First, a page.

The point I want to make is that Barton is wrong about marathon runners. They aren't a source of carbon dioxide to the atmosphere, even though they do exhale carbon dioxide. The reason is that humans are part of the terrestrial biosphere, which is part of the global carbon cycle, which is basically in balance except for the perturbation from burning fossil fuels. To see this, think about that air you just exhaled, which is relatively enriched in carbon dioxide. Note, you don't breathe in pure oxygen, and you don't exhale pure carbon dioxide. How did that CO2 get into your breath? It is a byproduct of your physiology, mostly it come from breaking down sugars, which provides you with energy. So that means we're a source! No, wait a minute, where did those sugars come from? You ate them! This is exactly why we eat, to ingest the nutrients that will supply us with energy. So think about that for a second: we eat foods that have carbon in various organic molecules, which we break down to get energy, and CO2 is made as a byproduct and respired.

But that means humans (and all animals) make CO2 and put it into the air.

Yeah, but it all comes from somewhere. Let's take me as a simple example, or a cow. The point being, the cow and I are vegetarians, so most of the CO2 we respire comes from breaking down plant matter. Where does the carbon in that plant matter come from? Remember what we all learned as kids, plants breathe in CO2 and breathe out oxygen. Yes, plants take the CO2 right out of the air. They take CO2 from the air, water from the soil, and sunlight, and perform photosynthesis, which is to say 6CO2 + 6H2O → C6H12O6 + 6O2. Like magic, isn't it. On the right side are just 6 molecules of oxygen along with a sugar molecule that is holding onto some carbon and oxygen, which I'll eat and break down for energy, releasing CO2. Magic.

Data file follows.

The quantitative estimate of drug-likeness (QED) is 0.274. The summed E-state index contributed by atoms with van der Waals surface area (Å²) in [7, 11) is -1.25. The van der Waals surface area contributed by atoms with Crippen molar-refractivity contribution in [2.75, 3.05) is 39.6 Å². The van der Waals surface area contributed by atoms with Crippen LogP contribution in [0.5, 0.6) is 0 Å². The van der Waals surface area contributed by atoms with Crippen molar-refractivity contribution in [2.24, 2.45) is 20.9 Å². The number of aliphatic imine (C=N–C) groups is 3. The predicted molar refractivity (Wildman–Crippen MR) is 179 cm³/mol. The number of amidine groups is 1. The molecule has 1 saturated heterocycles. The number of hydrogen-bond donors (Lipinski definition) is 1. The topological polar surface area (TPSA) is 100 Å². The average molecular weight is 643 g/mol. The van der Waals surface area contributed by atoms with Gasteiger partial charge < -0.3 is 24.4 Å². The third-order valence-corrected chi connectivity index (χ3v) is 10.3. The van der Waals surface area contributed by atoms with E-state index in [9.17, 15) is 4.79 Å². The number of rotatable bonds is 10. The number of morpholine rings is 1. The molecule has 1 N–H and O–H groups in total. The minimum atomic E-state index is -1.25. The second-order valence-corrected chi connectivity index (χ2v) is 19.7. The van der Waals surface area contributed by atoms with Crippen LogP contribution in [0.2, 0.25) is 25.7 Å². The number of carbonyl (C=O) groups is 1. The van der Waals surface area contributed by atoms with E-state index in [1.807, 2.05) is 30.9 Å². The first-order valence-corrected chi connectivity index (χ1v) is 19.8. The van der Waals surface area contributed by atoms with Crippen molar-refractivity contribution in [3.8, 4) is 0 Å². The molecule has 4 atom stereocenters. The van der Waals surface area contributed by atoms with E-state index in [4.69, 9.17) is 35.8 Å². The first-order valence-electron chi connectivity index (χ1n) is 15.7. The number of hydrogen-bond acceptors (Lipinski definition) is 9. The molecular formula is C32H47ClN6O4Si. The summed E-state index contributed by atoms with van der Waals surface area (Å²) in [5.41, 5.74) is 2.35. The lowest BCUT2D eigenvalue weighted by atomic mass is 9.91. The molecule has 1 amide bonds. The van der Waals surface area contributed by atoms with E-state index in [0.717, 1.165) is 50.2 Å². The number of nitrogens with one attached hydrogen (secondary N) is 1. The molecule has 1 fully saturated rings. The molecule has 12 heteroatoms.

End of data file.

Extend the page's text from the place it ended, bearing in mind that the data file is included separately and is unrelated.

So there's a balance... like a cycle of carbon in the biosphere. This is why, in principle, biofuels should be carbon neutral. Breaking down plant matter moves CO2 around, eventually expelling it into the atmosphere, but eventually it is sucked back into the biosphere by autotrophs like plants and phytoplankton.

So what's the problem with burning fossil fuels? Well, that takes carbon from the lithosphere and suddenly introduces it to the atmosphere-biosphere-ocean system. There is normally exchange between the lithosphere and the rest of the climate system, but that is a very slow process, which combustion accelerates. There's no where for that extra CO2 to go because each part of the cycle only has so much wiggle room. The result is a build-up of CO2 in the atmosphere, where it enhances the greenhouse effect, and chaos ensues. Carbon dioxide isn't a pollutant like CFCs, then, but the carbon dioxide emitted by burning fossil fuels is basically the same. Whatever oil, coal, or natural gas is pulled out of the rocks needs to be accounted for, because that is the potentially harmful carbon.


Climate change refugees

George Monbiot says that about 2,600 people are evacuating from Carteret Islands in the tropical west Pacific. He attributes the evacuation to three things, mostly sea-level rise, but also the removal of mangroves and local volcanic activity. The sea-level rise apparently is manifest as high tides in springtime, which flood the very low atoll. The YouTube video below appears to corroborate the view that sea-level rise is pushing these people from their homes.